Consumer group slams government plan to replace feeder buses with Grab

Reuters pic.

PETALING JAYA: A consumers association has hit out at the government’s announcement that homegrown e-hailing company Grab may soon provide transport services for commuters at MRT stations.

The Consumers Association of Subang and Shah Alam, Selangor (Cassa) said it was counter-intuitive of the federal government to come up with such statements without consulting stakeholders and consumers.

Its president Jacob George said the plan to have Grab replace feeder buses, in particular, was “half-cooked”.

“I have repeatedly advised the federal government to meet with stakeholders and consumers to see if their ideas are viable before coming up with what we consumers call ‘syok sendiri’ statements,” he told FMT, referring to the announcement by the finance minister’s political secretary, Tony Pua.

Pua was quoted by Malaysiakini as saying Putrajaya was looking into pursuing public-private partnerships in government projects, especially those involving infrastructure and public transport expenditure, to manage its fiscal deficit and large debt.

“Why should you provide feeder buses if you can work with Grab? They can actually arrive and give door-to-door delivery from the MRT to commuters’ homes at a reasonable price, and at a cost that will be cheaper than us (the government) supplying feeder buses,” Pua said in the report.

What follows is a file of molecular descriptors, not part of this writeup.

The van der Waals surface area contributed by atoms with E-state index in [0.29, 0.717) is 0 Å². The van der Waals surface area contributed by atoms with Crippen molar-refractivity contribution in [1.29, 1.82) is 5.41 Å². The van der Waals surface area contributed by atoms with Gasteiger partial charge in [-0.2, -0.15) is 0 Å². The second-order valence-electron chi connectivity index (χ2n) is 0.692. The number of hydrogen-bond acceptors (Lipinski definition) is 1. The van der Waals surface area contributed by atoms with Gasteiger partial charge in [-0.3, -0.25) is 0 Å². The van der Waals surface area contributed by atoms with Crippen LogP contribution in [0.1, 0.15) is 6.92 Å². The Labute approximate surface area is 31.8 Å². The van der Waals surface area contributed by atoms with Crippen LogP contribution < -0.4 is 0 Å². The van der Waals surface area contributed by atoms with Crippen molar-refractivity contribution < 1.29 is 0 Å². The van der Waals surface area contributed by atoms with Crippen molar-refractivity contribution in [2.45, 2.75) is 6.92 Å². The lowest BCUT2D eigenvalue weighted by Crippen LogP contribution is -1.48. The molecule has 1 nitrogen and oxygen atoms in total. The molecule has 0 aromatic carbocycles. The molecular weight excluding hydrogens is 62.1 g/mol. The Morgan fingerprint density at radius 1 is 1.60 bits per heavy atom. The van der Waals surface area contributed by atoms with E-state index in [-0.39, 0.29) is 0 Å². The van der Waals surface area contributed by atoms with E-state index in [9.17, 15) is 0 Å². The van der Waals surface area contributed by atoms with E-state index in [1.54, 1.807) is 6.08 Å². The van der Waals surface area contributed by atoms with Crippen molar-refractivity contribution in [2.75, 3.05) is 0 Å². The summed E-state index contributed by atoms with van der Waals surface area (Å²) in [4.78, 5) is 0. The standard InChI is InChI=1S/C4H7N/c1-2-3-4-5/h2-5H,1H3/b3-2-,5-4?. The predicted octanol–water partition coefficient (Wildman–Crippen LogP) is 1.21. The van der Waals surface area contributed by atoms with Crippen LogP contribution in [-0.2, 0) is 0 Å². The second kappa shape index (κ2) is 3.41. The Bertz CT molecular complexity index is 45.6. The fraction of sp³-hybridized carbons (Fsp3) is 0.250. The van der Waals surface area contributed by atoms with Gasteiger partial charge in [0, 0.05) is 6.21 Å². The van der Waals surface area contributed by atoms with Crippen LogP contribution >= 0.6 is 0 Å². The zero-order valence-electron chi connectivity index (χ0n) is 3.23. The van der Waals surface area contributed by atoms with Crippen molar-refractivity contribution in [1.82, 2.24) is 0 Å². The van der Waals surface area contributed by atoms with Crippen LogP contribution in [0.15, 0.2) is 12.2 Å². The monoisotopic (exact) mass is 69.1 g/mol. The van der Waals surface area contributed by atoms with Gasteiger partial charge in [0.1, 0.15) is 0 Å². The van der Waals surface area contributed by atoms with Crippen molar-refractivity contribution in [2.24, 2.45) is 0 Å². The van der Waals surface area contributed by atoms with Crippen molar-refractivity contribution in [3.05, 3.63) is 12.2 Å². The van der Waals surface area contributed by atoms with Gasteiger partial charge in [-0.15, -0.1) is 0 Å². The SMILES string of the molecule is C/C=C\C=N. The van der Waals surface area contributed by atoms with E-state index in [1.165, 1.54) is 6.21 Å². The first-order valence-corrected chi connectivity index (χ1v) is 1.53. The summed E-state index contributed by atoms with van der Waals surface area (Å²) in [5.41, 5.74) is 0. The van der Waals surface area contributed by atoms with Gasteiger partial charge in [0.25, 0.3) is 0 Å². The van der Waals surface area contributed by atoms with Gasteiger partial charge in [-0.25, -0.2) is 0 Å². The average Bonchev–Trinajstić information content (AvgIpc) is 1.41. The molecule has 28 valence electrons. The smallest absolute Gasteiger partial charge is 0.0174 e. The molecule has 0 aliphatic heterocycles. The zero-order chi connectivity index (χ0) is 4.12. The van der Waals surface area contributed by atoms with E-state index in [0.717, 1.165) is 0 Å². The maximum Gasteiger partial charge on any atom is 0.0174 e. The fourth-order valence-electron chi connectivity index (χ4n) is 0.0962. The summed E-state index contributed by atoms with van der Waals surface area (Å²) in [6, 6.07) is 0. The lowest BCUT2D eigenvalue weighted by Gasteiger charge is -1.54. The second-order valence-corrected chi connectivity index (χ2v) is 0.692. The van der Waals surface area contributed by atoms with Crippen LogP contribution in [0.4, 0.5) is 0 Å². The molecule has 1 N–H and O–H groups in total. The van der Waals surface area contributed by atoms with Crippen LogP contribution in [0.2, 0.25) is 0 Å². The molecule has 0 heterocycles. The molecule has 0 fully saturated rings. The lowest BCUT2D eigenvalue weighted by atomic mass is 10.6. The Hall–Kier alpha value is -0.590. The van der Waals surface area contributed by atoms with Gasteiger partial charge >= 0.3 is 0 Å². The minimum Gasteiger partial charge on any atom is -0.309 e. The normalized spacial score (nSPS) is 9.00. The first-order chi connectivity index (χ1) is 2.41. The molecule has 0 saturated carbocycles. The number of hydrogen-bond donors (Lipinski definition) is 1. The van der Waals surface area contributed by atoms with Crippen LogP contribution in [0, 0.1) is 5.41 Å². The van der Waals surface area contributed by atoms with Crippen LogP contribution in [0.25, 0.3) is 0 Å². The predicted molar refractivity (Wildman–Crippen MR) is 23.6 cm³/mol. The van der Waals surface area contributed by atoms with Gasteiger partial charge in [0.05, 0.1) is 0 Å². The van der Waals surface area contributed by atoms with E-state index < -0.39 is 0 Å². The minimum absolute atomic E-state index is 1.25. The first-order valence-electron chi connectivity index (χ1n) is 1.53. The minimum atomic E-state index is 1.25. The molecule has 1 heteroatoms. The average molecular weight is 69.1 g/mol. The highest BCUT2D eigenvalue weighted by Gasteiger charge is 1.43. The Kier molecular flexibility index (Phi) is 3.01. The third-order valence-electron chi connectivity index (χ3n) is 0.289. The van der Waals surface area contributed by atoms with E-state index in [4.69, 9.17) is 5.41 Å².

However, Jacob said it was not justifiable to only consider costs when introducing or removing public policy decisions like feeder buses for MRT passengers.

He also questioned if the finance ministry had considered the logistics and implications of using Grab cars instead.

“We’re talking about mass transportation here, not just getting a single person from point A to point B. This is a massive decision to consider. How many Grab cars will the government be using? Has Grab been asked if they will provide the service? Have they done the math?

“At present, we have means to facilitate transport for MRT passengers. Of course, feeder buses can be better in terms of service, but why not work on that instead of replacing the fleet entirely?

“What about the traffic jams we’ll have with all the extra cars on the road? Did you consider that?

“People like Tony Pua need not be so idealistic. Instead, they should set their feet in the real world. We on the ground who don’t live in ivory towers and stand on high pedestals know what it’s really like, and we know this won’t work.”

He also warned that the government risked becoming out of touch if it did not take into consideration input from the grassroots before making such calls.

He urged the government to put a halt to the plan, asking how different Pakatan Harapan was from “the previous tenants in Putrajaya” if it did not consider the views of stakeholders.

“Your whole manifesto was about consulting and listening to us, remember?”

Pua, the Damansara MP, was quoted by Malaysiakini as saying the government was “in discussions” with Grab. However, he offered no further details when pressed for clarification.

Yesterday, Grab president Ming Maa declined to reveal details or comment on the proposal.

“Unfortunately, we can’t talk about this, but we’ll be disclosing this as soon as we’ve made some progress,” he said when met at a forum.